I have arrived in Ottawa, Canada, as a visiting professor hosted by the Audio Visual Lab for the Study of Culture and Society, and only a few hours ago delivered my first public seminar about the transnational practices of migrants in multicultural societies.
I was interviewed by local radios on the broader topic of migrant settlement policies and what Canada and Australia had in common and also where their respective policies differed.
However, the most interesting media interaction happened to me in an interview with the Ottawa Citizen, a leading newspaper here.
What was rather surprising about the interview is the reporter’s questions about the very contentious issue of domestic law and whether this needed to be amended in some cases to take into account cultural practices of the specific migrant communities.
The case that was mentioned and which has apparently generated a lot of heated debated here in Canada related to the issue of honour killing.
I was asked whether it was possible, or indeed desirable, for the law to sometimes incorporate aspects of migrant cultural norms to deal with crimes that might be explained and prosecuted differently had they occurred in different cultures.
My initial reaction was one of shock not least because I did not know the full details of the case in question but also because how can anyone ever justify a deliberate act of killing?
But after I gathered my thoughts I explained that in my own thinking the recognition of and support for collective cultural rights is a legitimate demand so long as such rights or practices are not in clear transgression of existing domestic laws.
This is especially the case when such transgressions are perpetrated against women or minors and are presented as plausible or acceptable within any particular ethnic minority culture.
Whilst I am and have always been a great supporter of and advocate for minority cultural rights , I do not find any possible justification for amending legal systems to reflect what otherwise could only be described as a blatant deliberate criminal act.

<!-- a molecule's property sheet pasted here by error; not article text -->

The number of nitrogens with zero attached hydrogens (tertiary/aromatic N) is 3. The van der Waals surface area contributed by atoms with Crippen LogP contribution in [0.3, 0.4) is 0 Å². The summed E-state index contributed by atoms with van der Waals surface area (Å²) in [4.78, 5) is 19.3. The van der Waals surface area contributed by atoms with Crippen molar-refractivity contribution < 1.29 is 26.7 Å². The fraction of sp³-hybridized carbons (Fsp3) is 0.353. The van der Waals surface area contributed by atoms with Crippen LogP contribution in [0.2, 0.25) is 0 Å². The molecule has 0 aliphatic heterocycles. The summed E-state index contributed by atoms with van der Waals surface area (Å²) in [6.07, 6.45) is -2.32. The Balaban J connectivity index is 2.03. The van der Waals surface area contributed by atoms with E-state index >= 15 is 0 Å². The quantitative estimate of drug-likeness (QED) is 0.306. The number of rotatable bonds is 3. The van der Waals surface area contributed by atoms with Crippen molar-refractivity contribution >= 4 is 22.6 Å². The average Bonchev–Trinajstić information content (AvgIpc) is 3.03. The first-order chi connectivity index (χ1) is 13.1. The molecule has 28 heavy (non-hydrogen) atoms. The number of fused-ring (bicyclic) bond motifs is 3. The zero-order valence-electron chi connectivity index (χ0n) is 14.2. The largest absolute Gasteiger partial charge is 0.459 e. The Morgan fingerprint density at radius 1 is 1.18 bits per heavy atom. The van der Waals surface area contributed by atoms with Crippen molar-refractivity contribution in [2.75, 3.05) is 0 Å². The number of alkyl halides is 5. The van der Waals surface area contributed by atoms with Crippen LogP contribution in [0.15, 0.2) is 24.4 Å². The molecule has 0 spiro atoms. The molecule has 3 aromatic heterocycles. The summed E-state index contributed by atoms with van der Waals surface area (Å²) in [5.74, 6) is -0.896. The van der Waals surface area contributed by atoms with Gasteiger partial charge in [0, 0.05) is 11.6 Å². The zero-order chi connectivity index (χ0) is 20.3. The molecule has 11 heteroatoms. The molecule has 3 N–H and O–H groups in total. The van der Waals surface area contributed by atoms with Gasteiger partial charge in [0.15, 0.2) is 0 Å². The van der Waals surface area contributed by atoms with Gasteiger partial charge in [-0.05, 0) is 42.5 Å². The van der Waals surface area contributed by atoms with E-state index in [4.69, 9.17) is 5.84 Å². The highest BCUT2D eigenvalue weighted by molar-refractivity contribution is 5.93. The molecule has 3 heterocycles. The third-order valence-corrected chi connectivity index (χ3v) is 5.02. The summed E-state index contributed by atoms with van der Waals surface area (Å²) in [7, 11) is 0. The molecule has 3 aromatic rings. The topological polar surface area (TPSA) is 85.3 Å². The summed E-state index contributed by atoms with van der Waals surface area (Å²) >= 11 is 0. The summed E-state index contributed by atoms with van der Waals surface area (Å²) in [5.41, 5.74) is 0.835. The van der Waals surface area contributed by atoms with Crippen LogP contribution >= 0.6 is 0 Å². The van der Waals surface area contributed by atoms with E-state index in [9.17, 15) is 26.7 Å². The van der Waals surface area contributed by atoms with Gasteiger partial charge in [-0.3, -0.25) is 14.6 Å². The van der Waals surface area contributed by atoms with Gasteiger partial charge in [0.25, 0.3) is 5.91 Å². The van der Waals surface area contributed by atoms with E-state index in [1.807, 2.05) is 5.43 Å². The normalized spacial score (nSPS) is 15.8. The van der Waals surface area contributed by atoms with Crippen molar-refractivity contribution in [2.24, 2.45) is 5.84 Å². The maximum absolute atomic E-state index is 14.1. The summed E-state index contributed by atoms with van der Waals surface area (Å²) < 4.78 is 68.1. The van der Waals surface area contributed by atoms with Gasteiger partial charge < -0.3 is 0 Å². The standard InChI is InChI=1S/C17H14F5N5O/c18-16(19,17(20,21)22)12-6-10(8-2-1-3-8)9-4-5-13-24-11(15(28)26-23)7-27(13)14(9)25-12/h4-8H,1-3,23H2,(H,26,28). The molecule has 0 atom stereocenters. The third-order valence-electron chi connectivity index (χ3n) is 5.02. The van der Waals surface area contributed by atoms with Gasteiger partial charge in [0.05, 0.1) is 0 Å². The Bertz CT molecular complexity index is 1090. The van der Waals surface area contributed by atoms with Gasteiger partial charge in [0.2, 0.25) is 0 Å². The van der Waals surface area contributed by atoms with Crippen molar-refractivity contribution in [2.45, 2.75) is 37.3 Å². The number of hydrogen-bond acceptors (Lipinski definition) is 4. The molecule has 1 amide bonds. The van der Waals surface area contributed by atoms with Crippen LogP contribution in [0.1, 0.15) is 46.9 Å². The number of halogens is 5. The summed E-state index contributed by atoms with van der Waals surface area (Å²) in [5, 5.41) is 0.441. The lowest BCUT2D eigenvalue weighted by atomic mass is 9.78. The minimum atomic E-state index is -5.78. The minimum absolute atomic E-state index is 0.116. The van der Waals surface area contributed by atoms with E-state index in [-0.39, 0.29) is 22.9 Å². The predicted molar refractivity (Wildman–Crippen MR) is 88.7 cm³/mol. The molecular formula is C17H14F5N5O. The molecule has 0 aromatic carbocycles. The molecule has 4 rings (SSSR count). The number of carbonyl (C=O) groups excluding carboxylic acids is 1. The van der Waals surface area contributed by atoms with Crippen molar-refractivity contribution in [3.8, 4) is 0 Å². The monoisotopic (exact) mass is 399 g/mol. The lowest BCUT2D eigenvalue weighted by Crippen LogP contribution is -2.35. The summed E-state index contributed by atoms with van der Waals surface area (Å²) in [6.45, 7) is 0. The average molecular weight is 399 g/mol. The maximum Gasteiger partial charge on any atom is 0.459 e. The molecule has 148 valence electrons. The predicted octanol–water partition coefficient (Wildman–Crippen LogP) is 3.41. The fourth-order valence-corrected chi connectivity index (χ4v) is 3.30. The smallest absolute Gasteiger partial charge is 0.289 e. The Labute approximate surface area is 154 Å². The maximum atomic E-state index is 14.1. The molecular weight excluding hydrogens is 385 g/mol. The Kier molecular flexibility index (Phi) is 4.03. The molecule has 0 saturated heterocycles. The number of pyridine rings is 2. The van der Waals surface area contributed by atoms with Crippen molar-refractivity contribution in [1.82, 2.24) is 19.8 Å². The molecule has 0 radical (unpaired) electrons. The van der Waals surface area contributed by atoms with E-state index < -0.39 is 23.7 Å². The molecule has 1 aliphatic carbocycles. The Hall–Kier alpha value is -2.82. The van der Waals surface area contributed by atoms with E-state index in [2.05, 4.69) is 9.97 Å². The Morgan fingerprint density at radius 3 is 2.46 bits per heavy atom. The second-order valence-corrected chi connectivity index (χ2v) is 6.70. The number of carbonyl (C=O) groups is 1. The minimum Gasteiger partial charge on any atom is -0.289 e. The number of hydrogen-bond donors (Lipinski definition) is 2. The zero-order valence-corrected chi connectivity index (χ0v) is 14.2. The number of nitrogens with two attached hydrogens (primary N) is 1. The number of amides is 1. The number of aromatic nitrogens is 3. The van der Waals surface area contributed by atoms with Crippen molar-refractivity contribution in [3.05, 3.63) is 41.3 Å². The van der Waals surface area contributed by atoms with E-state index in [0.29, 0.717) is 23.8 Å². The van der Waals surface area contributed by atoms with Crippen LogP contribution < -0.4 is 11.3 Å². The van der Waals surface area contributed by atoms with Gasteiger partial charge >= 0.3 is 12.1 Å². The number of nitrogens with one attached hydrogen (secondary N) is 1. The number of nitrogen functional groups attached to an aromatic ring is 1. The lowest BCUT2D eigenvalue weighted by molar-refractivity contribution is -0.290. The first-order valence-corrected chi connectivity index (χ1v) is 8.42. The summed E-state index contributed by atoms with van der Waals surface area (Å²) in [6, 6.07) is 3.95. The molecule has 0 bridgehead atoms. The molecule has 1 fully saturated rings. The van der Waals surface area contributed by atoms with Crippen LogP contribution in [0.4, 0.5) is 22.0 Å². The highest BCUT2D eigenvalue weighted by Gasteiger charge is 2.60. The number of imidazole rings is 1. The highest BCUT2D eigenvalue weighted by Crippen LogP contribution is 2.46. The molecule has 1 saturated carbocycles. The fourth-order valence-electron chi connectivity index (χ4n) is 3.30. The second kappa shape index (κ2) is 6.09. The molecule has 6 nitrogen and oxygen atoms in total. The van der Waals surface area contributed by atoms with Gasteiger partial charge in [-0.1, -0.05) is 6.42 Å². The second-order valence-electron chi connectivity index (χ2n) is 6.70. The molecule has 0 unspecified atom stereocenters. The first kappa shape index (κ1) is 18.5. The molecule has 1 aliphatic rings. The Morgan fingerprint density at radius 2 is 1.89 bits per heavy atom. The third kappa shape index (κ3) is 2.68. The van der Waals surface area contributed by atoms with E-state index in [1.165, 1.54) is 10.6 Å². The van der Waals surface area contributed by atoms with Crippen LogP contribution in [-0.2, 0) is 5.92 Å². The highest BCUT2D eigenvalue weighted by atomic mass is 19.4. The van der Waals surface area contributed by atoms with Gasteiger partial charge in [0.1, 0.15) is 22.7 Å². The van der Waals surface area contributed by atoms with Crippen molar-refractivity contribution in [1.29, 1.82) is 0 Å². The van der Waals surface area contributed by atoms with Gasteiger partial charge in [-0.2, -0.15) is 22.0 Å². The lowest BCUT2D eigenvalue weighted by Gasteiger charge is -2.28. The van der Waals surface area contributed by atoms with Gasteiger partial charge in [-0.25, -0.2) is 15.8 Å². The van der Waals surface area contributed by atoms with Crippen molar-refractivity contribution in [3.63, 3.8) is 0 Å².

And this same approach should apply to many other practices that can and have been at times presented as reflecting specific cultural norms.
The recognition of cultural rights should not lead to an automatic cultural relativisation process whereby some cultural practices can be deemed beyond scrutiny simply because they reflect the particular value systems or cultural norms of a specific group.
And these exchanges and media interactions bring me back to the ongoing debate about multiculturalism.
Indeed, another reason for my visit to Canada is that we are co-hosting with colleagues from the University of Ottawa, the ‘Second International Symposium on Multiculturalism Research’ on the 21-22 November.
As the program for our symposium shows, the challenge for multiculturalism worldwide is that it raises and gives prominence to the concept of culture in the political process of nation-state deliberations.
Partly for this reason, it is not always feasible nor desirable to expect or demand ‘consensus’ within multiculturalism about cultural matters.
This is because culture and cultural beliefs imply negotiation of meanings, recognition of difference and sometimes an acceptance of different value systems so long as these value systems and cultural practices do not transgress local laws.
And really that should be the fine line that ought to separate the recognition of cultural rights from the condoning of damaging or at times criminal acts perpetuated in the name of cultural rights.